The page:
Monday, July 31st, 2017 9:35 am

Peter Webb, a lecturer in Arabic literature and culture at the University of Leiden, is author of Imagining the Arabs: Arab Identity and the Rise of Islam (2016), and editor-translator of the entertaining second part of the Library of Arabic Literature’s The Excellence of the Arabs“Excellence of Arab Learning.”

The two-part interview with the translator of the first half, Sarah Savant (onetwo), discussed the challenges of translating Ibn Qutaybah, his central place in Western scholarship, and his apparent incapacity for humor. 

In the first part of a two-part discussion with Webb, he spoke with M Lynx Qualey about the construction of Arab identity during the early period of Islam, the importance of translating Ibn Quataybah, and why this book should be interesting to those who study medieval history.

In the second part of this discussion, Webb talks about poetry as proof, the roles of women in proving Arab excellence, and the translation challenges — including the varied horse terminology.

Poetry is a key part of Ibn Qutaybah’s proof-making. Not only does he say the Arabs were the best of all poets, he supports his claims about astronomical and meteorological knowledge with poetry. Can you talk a bit about the cultural authority of poetry?

Peter Webb: Very early on, Arabs became associated with being producers of poetry. The fact that Arabs have a mastery of poetry is something that distinguishes them as a unique quality of their learning.

By Ibn Qutaybah’s time, it was firmly established that poetry was a very, very special mark of the Arabs. They had the ability to compose good poetry, and they had put their knowledge in poetry. Learning the poetry by heart, being aware of its obscure words and obscure meanings, was one of the most important things you needed to do in order to participate as a cultured member in Ibn Qutaybah’s urban Iraqi society. They have an interest in poetry, a broad knowledge of poetry, and a nostalgic love of poetry. So you have all these urban Iraqis in the ninth and tenth century, singing poems about the desert, and they’d never even visited it! But they loved the idea of using desert imagery in poetry.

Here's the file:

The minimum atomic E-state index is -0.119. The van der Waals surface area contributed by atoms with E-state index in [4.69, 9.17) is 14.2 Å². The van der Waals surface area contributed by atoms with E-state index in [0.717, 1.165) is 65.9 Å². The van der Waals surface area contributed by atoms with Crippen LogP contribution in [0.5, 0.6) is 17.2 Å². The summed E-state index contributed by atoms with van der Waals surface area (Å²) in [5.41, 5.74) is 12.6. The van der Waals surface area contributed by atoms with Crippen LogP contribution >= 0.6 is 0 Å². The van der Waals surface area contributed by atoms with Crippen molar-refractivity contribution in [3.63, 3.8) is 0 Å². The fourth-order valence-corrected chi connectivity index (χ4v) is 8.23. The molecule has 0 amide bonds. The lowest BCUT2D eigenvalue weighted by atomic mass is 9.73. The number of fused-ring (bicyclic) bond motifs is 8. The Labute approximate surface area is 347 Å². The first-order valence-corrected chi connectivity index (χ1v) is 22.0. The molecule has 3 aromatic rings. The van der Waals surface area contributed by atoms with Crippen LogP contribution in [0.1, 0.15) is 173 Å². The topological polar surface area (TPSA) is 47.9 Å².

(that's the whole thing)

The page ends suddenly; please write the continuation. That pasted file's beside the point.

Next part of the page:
As a result, poetry became not only an art form, but it was so closely identified with Arab identity, history, and knowledge, that quoting poetry was essentially about finding facts. You could pick out a line or two, that had a point that was relevant to some cultural argument that you wanted to make, and the poetry would be considered proof of that.

Ibn Qutaybah’s audience collectively knew tens of thousands of lines of poems. And, when they were articulating arguments about the Arabs, or about certain forms of cultural endeavor, these lines would materialize, and they would use them to help their argument.

One of the things that Ibn Qutaybah makes a very strong point of is that the Arab excellence is based on their wonderful vocabulary. This is tied to the idea that the Arabic of the Qurʾan is God’s language, and therefore Arabic is the world’s greatest language, and therefore the greatness of the Arabs is revealed in the breadth of their vocabulary. An example of this is when a really weird word appears—a word that Ibn Qutaybah, or you and I, don’t know—but it’s in a pre-Islamic poem, and that shows the Arabs had developed a very advanced vocabulary.

Sometimes, he would just cite lines of poetry to show an existence of a word in the past, and you’re to infer from this that the word could not have existed unless the Arabs had been thinking about language in a very serious way and had developed a very perfect language system.